More than a quarter of a million interest-only mortgage holders could be reaching retirement age by 2020 still deep in debt.
Figures buried in a recent Financial Services Authority (FSA) report show that of 150,000 interest-only mortgages due to mature every year between 2012 and 2020, around 40 per cent are likely to be in shortfall. More than 40,000 a year will be held by people over the age of 60 – close or beyond the state pension age.
"The options will be stark: work on to repay the debt or find another way to use the equity in the property," said Stephen Lowe, director of Just Retirement.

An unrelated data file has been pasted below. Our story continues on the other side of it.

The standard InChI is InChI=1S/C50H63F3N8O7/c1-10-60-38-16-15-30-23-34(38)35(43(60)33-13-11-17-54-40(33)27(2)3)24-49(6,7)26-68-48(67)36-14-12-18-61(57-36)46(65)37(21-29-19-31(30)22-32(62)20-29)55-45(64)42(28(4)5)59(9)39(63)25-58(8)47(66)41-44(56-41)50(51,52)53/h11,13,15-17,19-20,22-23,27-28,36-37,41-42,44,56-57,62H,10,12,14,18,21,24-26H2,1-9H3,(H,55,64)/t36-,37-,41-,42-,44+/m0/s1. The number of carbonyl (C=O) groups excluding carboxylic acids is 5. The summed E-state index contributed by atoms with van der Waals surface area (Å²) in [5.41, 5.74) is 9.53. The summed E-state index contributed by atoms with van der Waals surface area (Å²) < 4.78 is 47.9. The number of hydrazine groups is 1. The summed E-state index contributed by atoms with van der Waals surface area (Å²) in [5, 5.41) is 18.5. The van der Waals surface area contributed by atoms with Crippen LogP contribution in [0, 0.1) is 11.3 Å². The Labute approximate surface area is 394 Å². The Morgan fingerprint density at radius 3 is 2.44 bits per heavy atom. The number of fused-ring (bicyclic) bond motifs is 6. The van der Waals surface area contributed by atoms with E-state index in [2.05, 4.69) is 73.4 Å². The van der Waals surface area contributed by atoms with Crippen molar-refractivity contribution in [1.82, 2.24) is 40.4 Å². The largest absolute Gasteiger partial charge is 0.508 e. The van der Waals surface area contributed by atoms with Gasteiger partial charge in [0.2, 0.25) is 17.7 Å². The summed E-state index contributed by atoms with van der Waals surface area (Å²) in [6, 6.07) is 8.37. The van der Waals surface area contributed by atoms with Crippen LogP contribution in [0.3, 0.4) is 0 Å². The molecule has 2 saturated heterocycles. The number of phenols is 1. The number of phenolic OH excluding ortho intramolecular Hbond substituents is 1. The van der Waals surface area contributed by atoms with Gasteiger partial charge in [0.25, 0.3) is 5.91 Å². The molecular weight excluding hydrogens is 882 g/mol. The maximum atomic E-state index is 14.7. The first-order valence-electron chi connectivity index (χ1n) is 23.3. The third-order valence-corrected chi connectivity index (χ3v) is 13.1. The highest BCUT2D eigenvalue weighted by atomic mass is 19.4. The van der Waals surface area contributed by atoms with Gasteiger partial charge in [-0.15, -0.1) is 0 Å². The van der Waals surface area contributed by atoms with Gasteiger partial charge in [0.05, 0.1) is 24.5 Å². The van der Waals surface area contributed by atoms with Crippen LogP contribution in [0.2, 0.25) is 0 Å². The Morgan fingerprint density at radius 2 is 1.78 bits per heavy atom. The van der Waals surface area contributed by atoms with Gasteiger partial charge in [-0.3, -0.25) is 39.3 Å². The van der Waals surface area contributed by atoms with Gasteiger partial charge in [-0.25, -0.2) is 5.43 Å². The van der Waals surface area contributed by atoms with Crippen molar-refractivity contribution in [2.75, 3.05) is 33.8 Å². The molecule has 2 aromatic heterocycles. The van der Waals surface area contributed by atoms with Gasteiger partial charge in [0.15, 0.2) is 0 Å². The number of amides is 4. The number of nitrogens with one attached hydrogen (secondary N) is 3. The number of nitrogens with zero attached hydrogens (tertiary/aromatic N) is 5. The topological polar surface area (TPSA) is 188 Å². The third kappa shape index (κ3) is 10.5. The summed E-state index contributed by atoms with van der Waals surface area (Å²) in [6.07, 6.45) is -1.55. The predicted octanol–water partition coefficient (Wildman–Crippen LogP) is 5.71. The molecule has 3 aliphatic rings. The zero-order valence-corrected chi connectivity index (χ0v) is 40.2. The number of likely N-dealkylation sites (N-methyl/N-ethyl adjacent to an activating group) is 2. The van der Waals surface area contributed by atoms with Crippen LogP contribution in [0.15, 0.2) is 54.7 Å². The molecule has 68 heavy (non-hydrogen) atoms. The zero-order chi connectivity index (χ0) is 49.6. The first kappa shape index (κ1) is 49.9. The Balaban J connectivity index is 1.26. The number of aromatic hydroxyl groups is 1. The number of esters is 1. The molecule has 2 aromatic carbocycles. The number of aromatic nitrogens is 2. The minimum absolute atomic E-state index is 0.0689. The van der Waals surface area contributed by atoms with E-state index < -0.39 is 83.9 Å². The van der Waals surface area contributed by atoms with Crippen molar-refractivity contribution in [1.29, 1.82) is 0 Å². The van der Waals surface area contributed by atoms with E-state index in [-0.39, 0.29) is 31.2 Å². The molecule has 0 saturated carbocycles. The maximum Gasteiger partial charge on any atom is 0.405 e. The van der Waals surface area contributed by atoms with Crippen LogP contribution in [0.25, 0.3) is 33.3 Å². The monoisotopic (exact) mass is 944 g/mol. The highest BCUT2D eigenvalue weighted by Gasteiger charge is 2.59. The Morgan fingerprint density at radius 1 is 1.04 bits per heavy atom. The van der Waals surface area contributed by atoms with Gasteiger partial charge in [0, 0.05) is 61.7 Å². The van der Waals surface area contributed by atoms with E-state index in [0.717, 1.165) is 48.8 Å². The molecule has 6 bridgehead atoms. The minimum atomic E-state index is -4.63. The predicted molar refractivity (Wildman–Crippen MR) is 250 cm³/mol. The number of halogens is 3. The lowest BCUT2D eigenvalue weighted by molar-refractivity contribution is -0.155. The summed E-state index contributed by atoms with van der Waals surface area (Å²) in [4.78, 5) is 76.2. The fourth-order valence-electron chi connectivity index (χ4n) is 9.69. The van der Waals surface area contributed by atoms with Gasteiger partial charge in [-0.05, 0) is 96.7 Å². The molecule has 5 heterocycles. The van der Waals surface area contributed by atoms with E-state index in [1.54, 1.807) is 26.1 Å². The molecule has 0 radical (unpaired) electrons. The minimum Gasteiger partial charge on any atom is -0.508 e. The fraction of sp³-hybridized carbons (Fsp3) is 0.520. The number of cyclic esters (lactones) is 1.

Meanwhile, Labour plans to table an amendment to the Financial Services Bill on Tuesday that would force banks to give proper notice of interest rate hikes, following a number of sudden rises from the likes of the Halifax and RBS-Natwest.
Chuka Umunna, the shadow Business Secretary, said: "It is not acceptable for banks to give, in some cases, just 14 days' notice of substantial rate hikes and expect consumers to simply put up with it."
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